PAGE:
Passage between the stages within a risk channel (the ‘glide path’) can be managed systematically.
The information need to match a client to a model at each stage consists of the planned spending profile at different ages (hence the ‘duration’ of the plan), risk tolerance and market conditions.
A modelled approach to drawdown is compelling on many fronts. It can make portfolios more resilient to stress, which is important to investment professionals. Changing the entire conversation to one about spending outcomes turns what looks like an investment-management method into a continuous process of financial planning.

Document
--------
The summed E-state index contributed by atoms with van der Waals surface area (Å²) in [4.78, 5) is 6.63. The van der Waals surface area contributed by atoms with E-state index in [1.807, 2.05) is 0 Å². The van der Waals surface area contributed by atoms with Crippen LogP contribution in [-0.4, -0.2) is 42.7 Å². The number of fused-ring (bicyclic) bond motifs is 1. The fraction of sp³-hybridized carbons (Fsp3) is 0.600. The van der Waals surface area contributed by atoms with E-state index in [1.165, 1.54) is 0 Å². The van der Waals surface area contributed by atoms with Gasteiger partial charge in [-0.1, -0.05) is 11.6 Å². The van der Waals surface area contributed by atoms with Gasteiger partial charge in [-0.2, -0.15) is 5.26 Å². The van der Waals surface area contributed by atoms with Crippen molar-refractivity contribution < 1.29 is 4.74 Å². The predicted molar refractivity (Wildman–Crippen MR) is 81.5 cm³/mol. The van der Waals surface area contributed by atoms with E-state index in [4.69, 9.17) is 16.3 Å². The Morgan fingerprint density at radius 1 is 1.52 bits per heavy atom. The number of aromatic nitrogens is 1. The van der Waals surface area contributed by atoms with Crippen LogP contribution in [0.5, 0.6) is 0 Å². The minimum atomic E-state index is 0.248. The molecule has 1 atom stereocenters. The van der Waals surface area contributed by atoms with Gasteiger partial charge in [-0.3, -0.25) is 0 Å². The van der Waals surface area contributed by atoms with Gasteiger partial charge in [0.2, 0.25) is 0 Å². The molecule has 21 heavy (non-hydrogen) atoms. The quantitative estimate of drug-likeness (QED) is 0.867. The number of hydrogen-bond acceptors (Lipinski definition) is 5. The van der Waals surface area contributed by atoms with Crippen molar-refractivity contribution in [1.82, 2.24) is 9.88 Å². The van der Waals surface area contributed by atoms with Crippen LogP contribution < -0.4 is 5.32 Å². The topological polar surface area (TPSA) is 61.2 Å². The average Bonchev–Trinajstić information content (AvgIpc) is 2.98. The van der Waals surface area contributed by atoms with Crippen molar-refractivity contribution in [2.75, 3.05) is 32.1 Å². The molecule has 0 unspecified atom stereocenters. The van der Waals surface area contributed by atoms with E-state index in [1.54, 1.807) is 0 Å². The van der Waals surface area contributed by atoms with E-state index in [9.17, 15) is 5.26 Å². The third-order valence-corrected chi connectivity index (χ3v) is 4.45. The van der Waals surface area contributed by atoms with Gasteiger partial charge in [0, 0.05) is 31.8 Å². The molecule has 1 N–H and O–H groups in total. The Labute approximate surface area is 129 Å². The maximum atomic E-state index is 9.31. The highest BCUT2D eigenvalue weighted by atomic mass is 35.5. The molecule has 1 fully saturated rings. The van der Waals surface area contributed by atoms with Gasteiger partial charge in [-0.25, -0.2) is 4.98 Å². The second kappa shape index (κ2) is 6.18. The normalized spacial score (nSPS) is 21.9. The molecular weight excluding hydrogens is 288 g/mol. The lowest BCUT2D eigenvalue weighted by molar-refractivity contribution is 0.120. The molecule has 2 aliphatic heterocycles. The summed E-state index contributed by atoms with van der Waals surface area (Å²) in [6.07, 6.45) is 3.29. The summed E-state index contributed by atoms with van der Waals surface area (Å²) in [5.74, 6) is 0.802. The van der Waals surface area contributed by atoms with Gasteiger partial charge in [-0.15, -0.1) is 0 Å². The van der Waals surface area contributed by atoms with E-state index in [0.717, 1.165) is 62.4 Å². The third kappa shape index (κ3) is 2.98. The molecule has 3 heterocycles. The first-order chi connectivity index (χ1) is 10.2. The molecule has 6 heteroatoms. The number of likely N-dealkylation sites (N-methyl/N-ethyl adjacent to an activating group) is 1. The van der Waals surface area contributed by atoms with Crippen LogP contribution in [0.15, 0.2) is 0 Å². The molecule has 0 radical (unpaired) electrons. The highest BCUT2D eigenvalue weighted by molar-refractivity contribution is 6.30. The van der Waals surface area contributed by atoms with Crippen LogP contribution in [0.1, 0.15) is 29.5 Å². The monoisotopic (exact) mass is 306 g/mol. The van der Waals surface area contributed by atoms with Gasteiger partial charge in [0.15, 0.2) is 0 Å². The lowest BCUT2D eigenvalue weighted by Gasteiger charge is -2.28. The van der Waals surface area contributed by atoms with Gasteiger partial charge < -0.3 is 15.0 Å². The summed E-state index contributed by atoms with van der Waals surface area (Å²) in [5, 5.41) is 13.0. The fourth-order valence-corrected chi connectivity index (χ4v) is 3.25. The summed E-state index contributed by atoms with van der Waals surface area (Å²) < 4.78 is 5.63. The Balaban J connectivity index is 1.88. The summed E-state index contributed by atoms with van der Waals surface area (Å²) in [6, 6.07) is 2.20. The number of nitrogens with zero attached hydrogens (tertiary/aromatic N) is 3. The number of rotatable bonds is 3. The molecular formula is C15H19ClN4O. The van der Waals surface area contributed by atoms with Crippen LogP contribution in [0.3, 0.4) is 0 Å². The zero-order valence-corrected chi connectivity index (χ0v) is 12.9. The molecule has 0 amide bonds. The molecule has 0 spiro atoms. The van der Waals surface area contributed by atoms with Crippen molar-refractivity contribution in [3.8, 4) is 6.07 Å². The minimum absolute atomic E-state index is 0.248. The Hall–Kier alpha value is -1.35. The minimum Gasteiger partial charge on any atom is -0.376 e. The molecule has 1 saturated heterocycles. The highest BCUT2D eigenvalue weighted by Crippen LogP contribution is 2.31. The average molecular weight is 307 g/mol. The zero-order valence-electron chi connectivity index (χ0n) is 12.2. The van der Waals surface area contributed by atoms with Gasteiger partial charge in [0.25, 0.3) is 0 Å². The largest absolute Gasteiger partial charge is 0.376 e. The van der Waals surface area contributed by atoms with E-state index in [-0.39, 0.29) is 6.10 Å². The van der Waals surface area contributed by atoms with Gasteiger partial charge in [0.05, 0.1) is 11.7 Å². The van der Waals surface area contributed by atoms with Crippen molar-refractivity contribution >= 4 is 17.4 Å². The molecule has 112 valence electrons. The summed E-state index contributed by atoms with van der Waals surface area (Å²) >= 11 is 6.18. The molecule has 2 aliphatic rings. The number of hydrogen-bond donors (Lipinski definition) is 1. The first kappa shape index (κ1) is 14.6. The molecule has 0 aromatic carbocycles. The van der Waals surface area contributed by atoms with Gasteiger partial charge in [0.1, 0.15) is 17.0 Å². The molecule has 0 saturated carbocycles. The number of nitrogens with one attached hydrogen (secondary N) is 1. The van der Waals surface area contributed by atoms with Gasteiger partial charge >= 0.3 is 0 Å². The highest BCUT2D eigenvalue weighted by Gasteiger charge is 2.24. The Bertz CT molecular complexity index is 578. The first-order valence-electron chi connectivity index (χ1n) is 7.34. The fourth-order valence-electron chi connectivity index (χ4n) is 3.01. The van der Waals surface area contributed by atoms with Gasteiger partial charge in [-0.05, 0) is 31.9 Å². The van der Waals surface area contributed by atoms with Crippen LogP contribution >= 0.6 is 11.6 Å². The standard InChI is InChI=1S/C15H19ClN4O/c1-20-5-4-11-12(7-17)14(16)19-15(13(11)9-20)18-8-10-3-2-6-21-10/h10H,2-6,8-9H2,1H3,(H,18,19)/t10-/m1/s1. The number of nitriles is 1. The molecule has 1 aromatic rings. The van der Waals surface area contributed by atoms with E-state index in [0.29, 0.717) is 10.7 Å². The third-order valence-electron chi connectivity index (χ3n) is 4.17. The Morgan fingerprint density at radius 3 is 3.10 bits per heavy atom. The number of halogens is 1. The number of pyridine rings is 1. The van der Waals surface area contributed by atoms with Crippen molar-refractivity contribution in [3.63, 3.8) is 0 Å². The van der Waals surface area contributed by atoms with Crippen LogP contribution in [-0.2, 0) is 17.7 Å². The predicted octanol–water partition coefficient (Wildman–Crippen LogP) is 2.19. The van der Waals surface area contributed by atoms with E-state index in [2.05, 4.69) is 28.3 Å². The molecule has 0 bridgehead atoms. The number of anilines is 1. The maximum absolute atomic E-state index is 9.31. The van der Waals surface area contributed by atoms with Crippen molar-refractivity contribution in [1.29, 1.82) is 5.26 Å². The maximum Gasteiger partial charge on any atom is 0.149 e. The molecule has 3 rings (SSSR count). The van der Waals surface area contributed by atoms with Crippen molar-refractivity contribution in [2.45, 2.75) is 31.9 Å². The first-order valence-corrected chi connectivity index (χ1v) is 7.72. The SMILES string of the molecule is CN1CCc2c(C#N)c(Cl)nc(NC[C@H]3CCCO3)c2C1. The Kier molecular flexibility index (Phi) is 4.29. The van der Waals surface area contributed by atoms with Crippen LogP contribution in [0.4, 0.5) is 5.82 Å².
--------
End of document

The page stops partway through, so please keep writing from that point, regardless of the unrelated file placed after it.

The conversation is not just based on changes in the client’s circumstances but also progress towards their goals and it puts the adviser at the top of the value chain.
Compliance risk is also better managed because the process generates its own audit trail of logical and consistent discussion and decision.
The inputs needed from clients will be familiar to advisers accustomed to cash-flow models. But there the comparison ends. What need to be modelled are the outcomes of a lifetime plan, not a static portfolio. It can start at any stage, when accumulation begins, and continue as long as an annuity is avoided.